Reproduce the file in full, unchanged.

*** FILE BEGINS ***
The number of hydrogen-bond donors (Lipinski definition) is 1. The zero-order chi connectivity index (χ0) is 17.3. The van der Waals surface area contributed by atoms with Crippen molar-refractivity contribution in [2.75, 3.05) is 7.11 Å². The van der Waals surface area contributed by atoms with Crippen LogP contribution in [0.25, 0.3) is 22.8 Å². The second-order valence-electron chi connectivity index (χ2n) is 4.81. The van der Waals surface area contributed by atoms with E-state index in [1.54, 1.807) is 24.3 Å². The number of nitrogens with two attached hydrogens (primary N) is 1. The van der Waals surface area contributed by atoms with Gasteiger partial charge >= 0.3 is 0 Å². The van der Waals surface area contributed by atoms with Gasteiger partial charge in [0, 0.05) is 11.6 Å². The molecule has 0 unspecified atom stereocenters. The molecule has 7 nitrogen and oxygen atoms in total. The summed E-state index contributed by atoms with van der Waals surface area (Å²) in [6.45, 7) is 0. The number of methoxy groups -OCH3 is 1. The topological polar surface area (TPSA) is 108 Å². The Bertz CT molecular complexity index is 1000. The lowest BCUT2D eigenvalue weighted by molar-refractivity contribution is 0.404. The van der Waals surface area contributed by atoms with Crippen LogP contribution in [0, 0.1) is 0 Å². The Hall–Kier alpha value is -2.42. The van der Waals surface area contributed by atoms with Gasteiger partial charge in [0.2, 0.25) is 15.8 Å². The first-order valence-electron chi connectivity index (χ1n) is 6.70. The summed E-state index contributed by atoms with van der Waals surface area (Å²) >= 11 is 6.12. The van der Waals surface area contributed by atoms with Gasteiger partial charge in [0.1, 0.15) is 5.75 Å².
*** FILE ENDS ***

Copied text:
The number of hydrogen-bond donors (Lipinski definition) is 1. The zero-order chi connectivity index (χ0) is 17.3. The van der Waals surface area contributed by atoms with Crippen molar-refractivity contribution in [2.75, 3.05) is 7.11 Å². The van der Waals surface area contributed by atoms with Crippen LogP contribution in [0.25, 0.3) is 22.8 Å². The second-order valence-electron chi connectivity index (χ2n) is 4.81. The van der Waals surface area contributed by atoms with E-state index in [1.54, 1.807) is 24.3 Å². The number of nitrogens with two attached hydrogens (primary N) is 1. The van der Waals surface area contributed by atoms with Gasteiger partial charge >= 0.3 is 0 Å². The van der Waals surface area contributed by atoms with Gasteiger partial charge in [0, 0.05) is 11.6 Å². The molecule has 0 unspecified atom stereocenters. The molecule has 7 nitrogen and oxygen atoms in total. The summed E-state index contributed by atoms with van der Waals surface area (Å²) in [6.45, 7) is 0. The number of methoxy groups -OCH3 is 1. The topological polar surface area (TPSA) is 108 Å². The Bertz CT molecular complexity index is 1000. The lowest BCUT2D eigenvalue weighted by molar-refractivity contribution is 0.404. The van der Waals surface area contributed by atoms with Crippen LogP contribution in [0, 0.1) is 0 Å². The Hall–Kier alpha value is -2.42. The van der Waals surface area contributed by atoms with Gasteiger partial charge in [0.2, 0.25) is 15.8 Å². The first-order valence-electron chi connectivity index (χ1n) is 6.70. The summed E-state index contributed by atoms with van der Waals surface area (Å²) >= 11 is 6.12. The van der Waals surface area contributed by atoms with Gasteiger partial charge in [0.1, 0.15) is 5.75 Å².